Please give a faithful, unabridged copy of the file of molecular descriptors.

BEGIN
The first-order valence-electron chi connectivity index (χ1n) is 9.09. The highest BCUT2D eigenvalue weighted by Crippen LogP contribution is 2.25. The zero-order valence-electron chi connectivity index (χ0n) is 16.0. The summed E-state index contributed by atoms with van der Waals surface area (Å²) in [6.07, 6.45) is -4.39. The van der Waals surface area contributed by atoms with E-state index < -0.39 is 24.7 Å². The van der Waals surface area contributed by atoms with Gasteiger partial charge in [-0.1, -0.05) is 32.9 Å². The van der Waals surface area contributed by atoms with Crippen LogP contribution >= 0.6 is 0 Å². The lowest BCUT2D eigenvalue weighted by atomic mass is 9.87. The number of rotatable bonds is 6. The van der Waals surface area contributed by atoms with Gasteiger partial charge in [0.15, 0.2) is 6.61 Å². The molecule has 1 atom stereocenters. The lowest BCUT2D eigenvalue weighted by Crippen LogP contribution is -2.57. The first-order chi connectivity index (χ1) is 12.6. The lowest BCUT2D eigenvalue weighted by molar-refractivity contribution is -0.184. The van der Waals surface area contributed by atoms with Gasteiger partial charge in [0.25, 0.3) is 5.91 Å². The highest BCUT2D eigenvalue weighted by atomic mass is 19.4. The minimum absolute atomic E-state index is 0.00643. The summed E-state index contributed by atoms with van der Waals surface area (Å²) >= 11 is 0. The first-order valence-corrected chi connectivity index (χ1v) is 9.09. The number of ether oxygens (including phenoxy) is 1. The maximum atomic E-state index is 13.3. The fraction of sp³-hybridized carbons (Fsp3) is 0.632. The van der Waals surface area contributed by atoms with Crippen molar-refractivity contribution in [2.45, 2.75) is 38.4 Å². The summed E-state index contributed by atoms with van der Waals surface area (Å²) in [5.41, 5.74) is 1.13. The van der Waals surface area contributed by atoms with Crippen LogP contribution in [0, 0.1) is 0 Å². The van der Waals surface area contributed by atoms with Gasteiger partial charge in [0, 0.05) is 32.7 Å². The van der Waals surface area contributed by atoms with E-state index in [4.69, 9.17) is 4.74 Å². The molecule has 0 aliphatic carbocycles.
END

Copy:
The first-order valence-electron chi connectivity index (χ1n) is 9.09. The highest BCUT2D eigenvalue weighted by Crippen LogP contribution is 2.25. The zero-order valence-electron chi connectivity index (χ0n) is 16.0. The summed E-state index contributed by atoms with van der Waals surface area (Å²) in [6.07, 6.45) is -4.39. The van der Waals surface area contributed by atoms with E-state index < -0.39 is 24.7 Å². The van der Waals surface area contributed by atoms with Gasteiger partial charge in [-0.1, -0.05) is 32.9 Å². The van der Waals surface area contributed by atoms with Crippen LogP contribution >= 0.6 is 0 Å². The lowest BCUT2D eigenvalue weighted by atomic mass is 9.87. The number of rotatable bonds is 6. The van der Waals surface area contributed by atoms with Gasteiger partial charge in [0.15, 0.2) is 6.61 Å². The molecule has 1 atom stereocenters. The lowest BCUT2D eigenvalue weighted by Crippen LogP contribution is -2.57. The first-order chi connectivity index (χ1) is 12.6. The lowest BCUT2D eigenvalue weighted by molar-refractivity contribution is -0.184. The van der Waals surface area contributed by atoms with Gasteiger partial charge in [0.25, 0.3) is 5.91 Å². The highest BCUT2D eigenvalue weighted by atomic mass is 19.4. The minimum absolute atomic E-state index is 0.00643. The summed E-state index contributed by atoms with van der Waals surface area (Å²) >= 11 is 0. The first-order valence-corrected chi connectivity index (χ1v) is 9.09. The number of ether oxygens (including phenoxy) is 1. The maximum atomic E-state index is 13.3. The fraction of sp³-hybridized carbons (Fsp3) is 0.632. The van der Waals surface area contributed by atoms with Crippen molar-refractivity contribution in [2.45, 2.75) is 38.4 Å². The summed E-state index contributed by atoms with van der Waals surface area (Å²) in [5.41, 5.74) is 1.13. The van der Waals surface area contributed by atoms with Crippen LogP contribution in [0, 0.1) is 0 Å². The van der Waals surface area contributed by atoms with Gasteiger partial charge in [0, 0.05) is 32.7 Å². The van der Waals surface area contributed by atoms with E-state index in [4.69, 9.17) is 4.74 Å². The molecule has 0 aliphatic carbocycles.